One evening,a husband and wife are working in their garden. While watering the grass, the wife holds the hose horizontally and the water flows from the end of the hose. She twists the nozzle of the hose to partially close it and suddenly the water shoots farther from the end of the hose. This seems odd to her husband, who wonders, "Why does the stream of water travel farther, since it appears that less water is flowing from the end of the hose?" My challenge is to give a scientific explanation for this unnatural phenomenom.
Professor Bezryadin received his Ph.D. in physics (summa cum laude) from Joseph Fourier University (Grenoble, France) in 1995. His thesis research was on superconducting networks in the group of Dr. Bernard Pannetier at CRTBT. Professor Bezryadin received his bachelor's and master's degrees in physics and applied mathematics from the Moscow Institute for Physics and Technology in 1990. Prior to joining the faculty of the Department of Physics at Illinois, Professor Bezryadin held postdoctoral research appointments at the Delft University of Technology and DIMES in The Netherlands and at Harvard University (1997-2000).
Professor Bezryadin is a remarkable experimentalist who explores physics at the nanoscale. He is developing innovative nanofabrication techniques to enable novel investigations of the properties of superconducting systems with dimensions approaching 5 nm—a virtually unexplored size scale at which macroscopic quantum effects have a strong impact on superconducting devices. He has fabricated some of the world's tiniest nanowires, loops, and SQUIDs by using carbon nanotubes as substrates for deposited metallic films. New approaches utilizing DNA templates (instead of carbon nanotubes) and a focused electron beam "sculpting" technique are being currently refined in his group.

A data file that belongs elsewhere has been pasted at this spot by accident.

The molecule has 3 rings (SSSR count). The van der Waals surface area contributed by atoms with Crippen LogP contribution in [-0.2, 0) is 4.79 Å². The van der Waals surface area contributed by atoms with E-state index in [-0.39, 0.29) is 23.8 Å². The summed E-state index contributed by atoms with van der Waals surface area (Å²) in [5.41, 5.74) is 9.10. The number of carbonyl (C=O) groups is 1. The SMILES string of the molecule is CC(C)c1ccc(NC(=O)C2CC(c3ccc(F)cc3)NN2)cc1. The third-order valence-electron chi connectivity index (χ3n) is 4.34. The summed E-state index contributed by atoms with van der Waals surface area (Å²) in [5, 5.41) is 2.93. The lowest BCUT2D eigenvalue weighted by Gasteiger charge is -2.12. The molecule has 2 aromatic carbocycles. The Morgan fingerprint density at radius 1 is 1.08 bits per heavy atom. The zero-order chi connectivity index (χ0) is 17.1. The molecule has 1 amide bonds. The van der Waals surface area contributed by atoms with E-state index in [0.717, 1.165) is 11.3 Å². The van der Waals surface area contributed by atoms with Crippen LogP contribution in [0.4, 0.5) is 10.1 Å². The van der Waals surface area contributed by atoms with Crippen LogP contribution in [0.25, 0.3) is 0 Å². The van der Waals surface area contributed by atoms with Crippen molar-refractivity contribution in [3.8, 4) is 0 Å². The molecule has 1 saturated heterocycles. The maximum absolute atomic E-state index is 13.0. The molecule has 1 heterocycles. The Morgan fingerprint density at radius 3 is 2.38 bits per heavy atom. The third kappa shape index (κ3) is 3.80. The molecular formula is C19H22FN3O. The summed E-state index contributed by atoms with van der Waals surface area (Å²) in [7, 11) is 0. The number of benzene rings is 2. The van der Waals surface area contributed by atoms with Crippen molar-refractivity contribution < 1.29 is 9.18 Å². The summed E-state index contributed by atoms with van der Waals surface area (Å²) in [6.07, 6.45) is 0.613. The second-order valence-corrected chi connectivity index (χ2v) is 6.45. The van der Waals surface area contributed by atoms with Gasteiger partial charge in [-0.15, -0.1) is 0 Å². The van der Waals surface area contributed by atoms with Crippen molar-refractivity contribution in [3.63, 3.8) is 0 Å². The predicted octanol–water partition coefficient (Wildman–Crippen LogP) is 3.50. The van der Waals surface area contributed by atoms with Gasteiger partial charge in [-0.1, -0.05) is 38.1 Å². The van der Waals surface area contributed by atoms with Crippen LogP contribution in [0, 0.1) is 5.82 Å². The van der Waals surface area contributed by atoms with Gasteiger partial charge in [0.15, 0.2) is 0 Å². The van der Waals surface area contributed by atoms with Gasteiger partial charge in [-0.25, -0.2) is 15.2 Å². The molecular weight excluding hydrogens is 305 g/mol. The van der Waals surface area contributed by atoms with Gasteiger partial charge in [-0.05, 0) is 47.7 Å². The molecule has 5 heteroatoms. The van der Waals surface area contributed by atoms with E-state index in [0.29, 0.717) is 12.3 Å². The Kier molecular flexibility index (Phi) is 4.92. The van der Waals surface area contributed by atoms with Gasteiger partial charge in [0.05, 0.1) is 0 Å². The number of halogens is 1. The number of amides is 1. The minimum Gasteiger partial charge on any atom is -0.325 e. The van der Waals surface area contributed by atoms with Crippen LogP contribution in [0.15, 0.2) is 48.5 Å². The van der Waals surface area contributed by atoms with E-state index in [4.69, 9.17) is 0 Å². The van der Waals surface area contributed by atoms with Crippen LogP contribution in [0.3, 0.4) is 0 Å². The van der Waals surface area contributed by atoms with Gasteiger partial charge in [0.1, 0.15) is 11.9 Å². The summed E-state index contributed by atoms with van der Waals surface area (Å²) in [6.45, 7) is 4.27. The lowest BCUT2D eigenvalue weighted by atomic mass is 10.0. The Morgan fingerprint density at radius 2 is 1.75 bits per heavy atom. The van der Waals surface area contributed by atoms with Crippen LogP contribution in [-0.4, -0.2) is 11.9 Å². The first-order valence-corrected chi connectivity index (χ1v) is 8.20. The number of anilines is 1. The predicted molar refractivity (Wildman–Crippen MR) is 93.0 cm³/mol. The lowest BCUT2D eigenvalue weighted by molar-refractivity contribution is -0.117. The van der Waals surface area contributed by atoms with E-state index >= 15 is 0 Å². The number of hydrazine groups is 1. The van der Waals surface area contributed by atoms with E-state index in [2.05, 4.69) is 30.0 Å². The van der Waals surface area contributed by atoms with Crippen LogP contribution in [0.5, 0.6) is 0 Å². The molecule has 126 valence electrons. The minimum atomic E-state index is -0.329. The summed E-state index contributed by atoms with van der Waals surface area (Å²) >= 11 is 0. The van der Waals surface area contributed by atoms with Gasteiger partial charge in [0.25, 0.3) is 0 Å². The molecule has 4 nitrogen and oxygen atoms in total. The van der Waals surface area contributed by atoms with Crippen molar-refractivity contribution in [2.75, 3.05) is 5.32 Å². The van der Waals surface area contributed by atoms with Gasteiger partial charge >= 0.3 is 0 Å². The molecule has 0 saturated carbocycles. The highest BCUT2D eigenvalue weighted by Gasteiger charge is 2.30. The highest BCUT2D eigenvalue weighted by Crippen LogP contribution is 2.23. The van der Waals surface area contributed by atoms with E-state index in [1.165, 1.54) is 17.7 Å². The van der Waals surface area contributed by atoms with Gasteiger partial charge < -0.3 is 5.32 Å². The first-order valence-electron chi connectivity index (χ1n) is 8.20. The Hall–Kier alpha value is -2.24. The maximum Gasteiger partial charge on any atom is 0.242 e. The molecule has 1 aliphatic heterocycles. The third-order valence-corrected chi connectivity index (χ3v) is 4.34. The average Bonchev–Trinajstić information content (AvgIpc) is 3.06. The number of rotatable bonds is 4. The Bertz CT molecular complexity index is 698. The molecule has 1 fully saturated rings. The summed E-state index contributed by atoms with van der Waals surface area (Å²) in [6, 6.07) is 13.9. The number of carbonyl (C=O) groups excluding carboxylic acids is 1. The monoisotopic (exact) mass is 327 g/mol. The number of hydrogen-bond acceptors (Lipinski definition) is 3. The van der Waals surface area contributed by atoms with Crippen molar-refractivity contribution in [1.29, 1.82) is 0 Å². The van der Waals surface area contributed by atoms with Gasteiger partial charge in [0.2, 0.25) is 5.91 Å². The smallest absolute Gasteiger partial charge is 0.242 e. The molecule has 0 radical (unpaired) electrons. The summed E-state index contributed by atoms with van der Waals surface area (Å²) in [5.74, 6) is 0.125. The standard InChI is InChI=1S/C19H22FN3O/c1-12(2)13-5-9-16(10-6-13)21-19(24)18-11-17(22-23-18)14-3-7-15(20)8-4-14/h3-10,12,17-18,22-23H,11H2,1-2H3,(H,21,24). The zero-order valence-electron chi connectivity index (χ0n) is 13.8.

Professor Bezryadin is currently working on experiments in three critical and related areas of the physics of low-dimensional nanoscale systems: (i) Quantum superconductor-insulator transitions in one-dimensional superconductors; (ii) Electronic properties of DNA molecules; and (iii) Aharonov-Bohm effects in carbon nanotubes. In each case, he has pioneered novel experimental approaches to probe the behavior of the ultrasmall structures. Experiments at the nanoscale can provide new insights into fundamental properties of mesoscopic quantum systems and could be used in the development of highly integrated quantum computers.
Scanning electron microscope micrograph of a 7-nm-thick MoGe nanowireResearch focus: Macroscopic quantum phenomena in low-dimensional superconductors at ultralow temperatures. The SEM micrograph to the left shows a suspended MoGe nanowire (gray). This nanowire is produced by depositing an amorphous MoGe alloy over the surface of a carbon nanotube suspended over a trench (black) in the substrate. The width of the resulting wire is about 7 nm; thus it is probably the thinnest superconductor ever measured. The goal of the project is to understand the nature of the superconductor-insulator transition found in such samples. One of the current theories suggests that the insulating state is caused by macroscopic quantum fluctuations between the normal and superconducting states. Professor Bezryadin's group is one of the leading groups studying one-dimensional superconductivity.
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